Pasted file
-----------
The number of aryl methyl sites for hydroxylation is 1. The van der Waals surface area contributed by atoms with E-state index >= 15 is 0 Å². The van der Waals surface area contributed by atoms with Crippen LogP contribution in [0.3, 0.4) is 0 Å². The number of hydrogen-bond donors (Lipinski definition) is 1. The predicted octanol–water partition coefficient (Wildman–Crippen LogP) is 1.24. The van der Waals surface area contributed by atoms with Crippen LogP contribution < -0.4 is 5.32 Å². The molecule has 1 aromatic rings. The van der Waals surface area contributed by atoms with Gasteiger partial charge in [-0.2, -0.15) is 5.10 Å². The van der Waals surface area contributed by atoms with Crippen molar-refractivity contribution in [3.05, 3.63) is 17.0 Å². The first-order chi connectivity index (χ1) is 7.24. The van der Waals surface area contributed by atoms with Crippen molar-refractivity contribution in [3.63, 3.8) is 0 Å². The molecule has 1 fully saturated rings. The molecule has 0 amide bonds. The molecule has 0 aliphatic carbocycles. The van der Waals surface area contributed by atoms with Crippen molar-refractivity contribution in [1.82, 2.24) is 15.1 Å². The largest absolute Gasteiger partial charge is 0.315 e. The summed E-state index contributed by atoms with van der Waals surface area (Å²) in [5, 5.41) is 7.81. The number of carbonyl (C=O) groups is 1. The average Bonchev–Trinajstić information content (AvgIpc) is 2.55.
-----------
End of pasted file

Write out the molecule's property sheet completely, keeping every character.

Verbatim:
The number of aryl methyl sites for hydroxylation is 1. The van der Waals surface area contributed by atoms with E-state index >= 15 is 0 Å². The van der Waals surface area contributed by atoms with Crippen LogP contribution in [0.3, 0.4) is 0 Å². The number of hydrogen-bond donors (Lipinski definition) is 1. The predicted octanol–water partition coefficient (Wildman–Crippen LogP) is 1.24. The van der Waals surface area contributed by atoms with Crippen LogP contribution < -0.4 is 5.32 Å². The molecule has 1 aromatic rings. The van der Waals surface area contributed by atoms with Gasteiger partial charge in [-0.2, -0.15) is 5.10 Å². The van der Waals surface area contributed by atoms with Crippen molar-refractivity contribution in [3.05, 3.63) is 17.0 Å². The first-order chi connectivity index (χ1) is 7.24. The van der Waals surface area contributed by atoms with Crippen molar-refractivity contribution in [3.63, 3.8) is 0 Å². The molecule has 1 fully saturated rings. The molecule has 0 amide bonds. The molecule has 0 aliphatic carbocycles. The van der Waals surface area contributed by atoms with Crippen molar-refractivity contribution in [1.82, 2.24) is 15.1 Å². The largest absolute Gasteiger partial charge is 0.315 e. The summed E-state index contributed by atoms with van der Waals surface area (Å²) in [5, 5.41) is 7.81. The number of carbonyl (C=O) groups is 1. The average Bonchev–Trinajstić information content (AvgIpc) is 2.55.